It’s time to switch gears for a moment and begin to look at money management. In this chapter, we will cover the basic concepts behind money management. We will also cover the psychology behind money management. By the time you have finished this book, it should be clear how closely the two concepts are linked.
A clear understanding of money management is important. The way you manage your money will make or break you as a trader. You can have the best trading technique in the world – that one that wins 90% of the time – without proper management of your funds though, that other 10% of the time will likely erase your account!
I cannot stress how important managing your account is to success in Forex. If you don’t employ proper money management you shouldn’t expect to make money as a trader. You may accidentally turn a profit and even keep it there for a while. But without managing your money properly it’s just as likely that you will erase your entire account quickly.
Money management, as it suggests, is the way in which you manage the money in your Forex trading account. More than that though, it is the way that you minimize your risk and ensure that you maximize your profits.
Properly employed money management gives you the most important element of success in trading. The best trading system in the world won’t help you to profit if you aren’t managing your money. In any type of trading, there is an element of risk involved. With the large leverages available in Forex your risk can be quite high if you don’t properly manage risk.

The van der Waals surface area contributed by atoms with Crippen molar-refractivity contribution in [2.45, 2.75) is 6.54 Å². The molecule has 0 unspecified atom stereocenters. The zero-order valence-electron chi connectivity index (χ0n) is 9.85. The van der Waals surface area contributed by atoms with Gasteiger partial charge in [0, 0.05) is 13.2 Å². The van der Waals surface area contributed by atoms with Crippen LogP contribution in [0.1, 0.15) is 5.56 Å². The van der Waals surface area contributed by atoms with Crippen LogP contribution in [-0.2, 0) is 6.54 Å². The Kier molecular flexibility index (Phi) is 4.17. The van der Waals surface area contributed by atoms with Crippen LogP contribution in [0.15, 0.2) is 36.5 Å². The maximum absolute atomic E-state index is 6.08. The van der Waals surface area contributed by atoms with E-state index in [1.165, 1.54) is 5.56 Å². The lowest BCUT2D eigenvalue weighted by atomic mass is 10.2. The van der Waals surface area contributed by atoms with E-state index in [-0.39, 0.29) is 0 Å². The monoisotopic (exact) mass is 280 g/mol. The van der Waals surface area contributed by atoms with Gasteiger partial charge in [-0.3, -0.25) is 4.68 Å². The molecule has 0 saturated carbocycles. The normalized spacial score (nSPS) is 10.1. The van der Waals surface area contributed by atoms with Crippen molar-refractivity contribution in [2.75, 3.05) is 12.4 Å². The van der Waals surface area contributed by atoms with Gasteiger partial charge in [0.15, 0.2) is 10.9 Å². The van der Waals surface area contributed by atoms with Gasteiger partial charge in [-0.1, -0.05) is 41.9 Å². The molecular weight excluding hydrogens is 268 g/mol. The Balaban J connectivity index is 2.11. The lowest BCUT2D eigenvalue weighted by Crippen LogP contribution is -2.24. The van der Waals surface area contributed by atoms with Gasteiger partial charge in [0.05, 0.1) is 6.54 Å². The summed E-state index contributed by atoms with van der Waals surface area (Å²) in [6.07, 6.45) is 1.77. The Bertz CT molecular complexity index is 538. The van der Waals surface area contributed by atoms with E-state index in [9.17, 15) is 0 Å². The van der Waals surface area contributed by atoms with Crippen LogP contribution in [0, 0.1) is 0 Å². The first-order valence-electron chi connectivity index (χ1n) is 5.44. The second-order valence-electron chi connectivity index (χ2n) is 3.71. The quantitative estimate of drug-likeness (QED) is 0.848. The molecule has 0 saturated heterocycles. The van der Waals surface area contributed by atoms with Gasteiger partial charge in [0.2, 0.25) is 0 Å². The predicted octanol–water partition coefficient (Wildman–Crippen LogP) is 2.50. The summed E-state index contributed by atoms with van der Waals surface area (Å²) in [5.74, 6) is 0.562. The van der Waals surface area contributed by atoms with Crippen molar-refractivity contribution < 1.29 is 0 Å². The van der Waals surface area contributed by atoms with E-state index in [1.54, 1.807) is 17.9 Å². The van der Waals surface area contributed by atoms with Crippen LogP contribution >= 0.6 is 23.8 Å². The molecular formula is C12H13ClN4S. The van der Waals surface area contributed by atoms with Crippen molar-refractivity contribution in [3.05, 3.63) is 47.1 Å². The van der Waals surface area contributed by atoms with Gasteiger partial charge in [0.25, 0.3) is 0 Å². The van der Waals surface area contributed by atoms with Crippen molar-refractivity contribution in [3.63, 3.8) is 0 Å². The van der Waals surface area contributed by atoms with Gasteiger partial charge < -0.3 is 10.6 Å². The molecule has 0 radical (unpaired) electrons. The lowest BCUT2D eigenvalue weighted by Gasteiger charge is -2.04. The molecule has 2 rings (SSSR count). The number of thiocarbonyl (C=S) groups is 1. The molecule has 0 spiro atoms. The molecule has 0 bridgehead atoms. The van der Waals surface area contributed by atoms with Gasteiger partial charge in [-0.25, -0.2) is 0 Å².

The only way to properly manage risk is by creating a system that allows you to control how much of your own money is on the line. This is the simple part of money management.
Controlled risk = controlled losses.
It’s more than just minimizing losses though. Money management is also the way that you maximize your profits when you’re in on a winning trade. When you combine a system that controls risks with methods to maximize equity gains, what you end up with is that one element can take even a bad trading system and make it profitable.
Let’s begin our look at money management by looking at some key concepts and terminology. This will help you to gain clarity as we move into effective money management and the psychology behind choosing a system that works for you.
Compounding – A good money management system should take advantage of compounding. It allows you to take advantage of equity run-ups. In other words, as your account grows you compound your profits by taking advantage of that higher balance and trading larger lot sizes (within your defined risk level).